• This machine to measure bone density is one of a number of technologies that MIT's General Clinical Research Center has to offer medical investigators. Lining up the patient and making her comfortable are Connie Pinto (left) and Ilene Horvitz.

    This machine to measure bone density is one of a number of technologies that MIT's General Clinical Research Center has to offer medical investigators. Lining up the patient and making her comfortable are Connie Pinto (left) and Ilene Horvitz.

    Photo / Donna Coveney

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Clinical research centers at MIT and Mass. General merge

This machine to measure bone density is one of a number of technologies that MIT's General Clinical Research Center has to offer medical investigators. Lining up the patient and making her comfortable are Connie Pinto (left) and Ilene Horvitz.


Concluding a four-year process, the MIT General Clinical Research Center administratively merged with the clinical research center at Massachusetts General Hospital last month. These free-standing centers, two of the oldest clinical research centers in the country, will continue to operate separately but will be managed as one unit.

The National Institutes of Health, which fund both centers, awarded a five-year, $10 million grant to MIT in late September. This grant, part of a larger joint grant to MIT and Massachusetts General Hospital (MGH) to support the two merged clinical research centers, includes an increase over prior MIT budgets. This will make it possible to hire additional personnel.

Richard J. Wurtman, the Cecil H. Green Distinguished Professor and program director of the MIT General Clinical Research Center (GCRC) since 1985, is now associate program director of the joint enterprise. In addition to having increased staff, he's excited about new initiatives that the merge will make possible.

"Until now, our investigators have been unable to do studies involving relatively sick patients because we lack a staff of medical interns and residents. Now we can conduct such MIT protocols at the MGH," he said. "Moreover, MIT researchers lacking a medical degree should have a much easier time finding physician-collaborators." Pioneering new treatments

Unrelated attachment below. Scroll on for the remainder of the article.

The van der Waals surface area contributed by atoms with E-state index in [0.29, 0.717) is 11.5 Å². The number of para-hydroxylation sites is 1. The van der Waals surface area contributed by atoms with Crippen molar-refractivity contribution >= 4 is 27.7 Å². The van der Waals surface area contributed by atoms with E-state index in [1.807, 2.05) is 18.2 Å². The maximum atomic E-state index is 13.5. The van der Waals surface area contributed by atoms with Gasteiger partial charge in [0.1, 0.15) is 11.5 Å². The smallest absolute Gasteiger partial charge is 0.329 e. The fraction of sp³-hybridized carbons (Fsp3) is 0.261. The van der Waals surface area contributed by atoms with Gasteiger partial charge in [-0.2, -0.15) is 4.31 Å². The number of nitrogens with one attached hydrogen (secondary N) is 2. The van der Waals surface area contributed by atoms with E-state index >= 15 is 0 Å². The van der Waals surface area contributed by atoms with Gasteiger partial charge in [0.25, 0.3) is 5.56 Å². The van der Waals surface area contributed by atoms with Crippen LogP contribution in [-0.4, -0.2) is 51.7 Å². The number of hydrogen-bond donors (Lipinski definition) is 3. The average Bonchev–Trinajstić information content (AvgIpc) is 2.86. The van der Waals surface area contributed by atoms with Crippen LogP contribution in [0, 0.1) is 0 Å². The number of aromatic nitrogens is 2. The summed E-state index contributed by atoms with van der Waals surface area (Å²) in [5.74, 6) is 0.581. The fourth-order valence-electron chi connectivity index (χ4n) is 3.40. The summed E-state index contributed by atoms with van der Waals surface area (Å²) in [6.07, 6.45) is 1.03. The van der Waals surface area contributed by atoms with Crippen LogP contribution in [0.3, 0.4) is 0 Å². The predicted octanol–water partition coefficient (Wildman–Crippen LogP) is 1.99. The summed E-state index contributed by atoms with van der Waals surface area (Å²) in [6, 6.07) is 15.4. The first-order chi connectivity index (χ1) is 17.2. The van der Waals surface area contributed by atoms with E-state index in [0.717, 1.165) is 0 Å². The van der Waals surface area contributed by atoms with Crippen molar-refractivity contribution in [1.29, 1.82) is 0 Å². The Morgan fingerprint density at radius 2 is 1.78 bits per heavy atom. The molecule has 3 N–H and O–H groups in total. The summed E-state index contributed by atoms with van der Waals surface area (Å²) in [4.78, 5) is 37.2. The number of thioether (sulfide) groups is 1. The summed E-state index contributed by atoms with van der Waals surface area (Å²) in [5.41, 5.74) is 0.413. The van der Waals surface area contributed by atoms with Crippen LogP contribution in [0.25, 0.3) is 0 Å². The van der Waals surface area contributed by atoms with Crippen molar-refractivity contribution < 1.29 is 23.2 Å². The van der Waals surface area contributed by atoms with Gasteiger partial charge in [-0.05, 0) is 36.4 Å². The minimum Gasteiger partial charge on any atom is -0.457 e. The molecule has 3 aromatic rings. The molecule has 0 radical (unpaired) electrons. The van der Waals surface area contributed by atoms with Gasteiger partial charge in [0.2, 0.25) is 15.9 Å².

The GCRC was established in 1964 by Nevin Scrimshaw, head of the now-defunct Department of Nutrition and Food Science, and Hans-Lukas Teuber, head of the Department of Psychology (now Brain and Cognitive Sciences) to apply the Institute's expertise in basic science and engineering to the study of human physiology and to develop potential treatments for human diseases.

In 1990, the GCRC became part of the Harvard-MIT Division of Health Sciences and Technology (HST). The GCRC's educational activities, which include an undergraduate course in clinical investigation and UROP opportunities, are offered through HST. The center's patient-care and state licensing activities are administered through the MIT Medical Department.

The site of 60 research protocols a year, the GCRC provides the resources and environment to conduct human-based investigations in toxicology, human nutrition and metabolism, pediatrics, psychopharmacology, neuropharmacology, obesity, sleep, women's health, infectious diseases such as HIV, biomedical engineering, diabetes and neuroendocrinology.

Wurtman's own research has explored the use of Prozac to treat a severe form of premenstrual syndrome, and melatonin to treat age-related insomnia. Studies done at the GCRC led Wurtman to patent the antidepressant drug under the name Sarafem to treat premenstrual dysphoric disorder, which affects 3 to 5 percent of menstruating women in the United States. Wurtman's wife, GCRC visiting scientist Judith Wurtman, developed PMS Escape, a food-based beverage designed to manage carbohydrate cravings associated with PMS. Campus hospital

Of the 77 clinical research centers across the country, MIT's GCRC is one of only two in a university setting. Walking through the swinging doors on the fourth floor of Building E18 is like walking onto a hospital ward. There are rooms with inpatient clinical beds, outpatient treatment rooms, laboratories, a DEXA scanning instrument that measures bone density, facilities for neuropsychological testing, a core laboratory that conducts research assays on blood and urine, specialized rooms for sleep studies, a metabolic research kitchen, a patient lounge/cafeteria, handicapped-accessible showers and a nursing station right out of "General Hospital."

MIT's GCRC beds are no longer used for inpatient protocols. MGH, with its additional space and round-the-clock nursing staff, is better suited for accommodating sick patients. MIT's patients are all either healthy individuals who stop by during the day for the blood work, measurement of vital signs and other tests necessary for their particular study, or stable patients with chronic conditions such as Parkinson's disease, depression or obesity (see accompanying story).

Although MIT lacked a teaching hospital, its founders hoped the GCRC might attract M.D. or Ph.D. clinical investigators from other MIT departments as well as from collaborating Boston-area institutions, and this did in fact happen. MIT professors Emilio Bizzi, Vernon Young and others use the GCRC in their research. With the merging of the MIT and MGH centers, Wurtman expects the facility to be of even greater service to a wider range of MIT faculty.

A version of this article appeared in MIT Tech Talk on October 30, 2002.


Topics: Health sciences and technology

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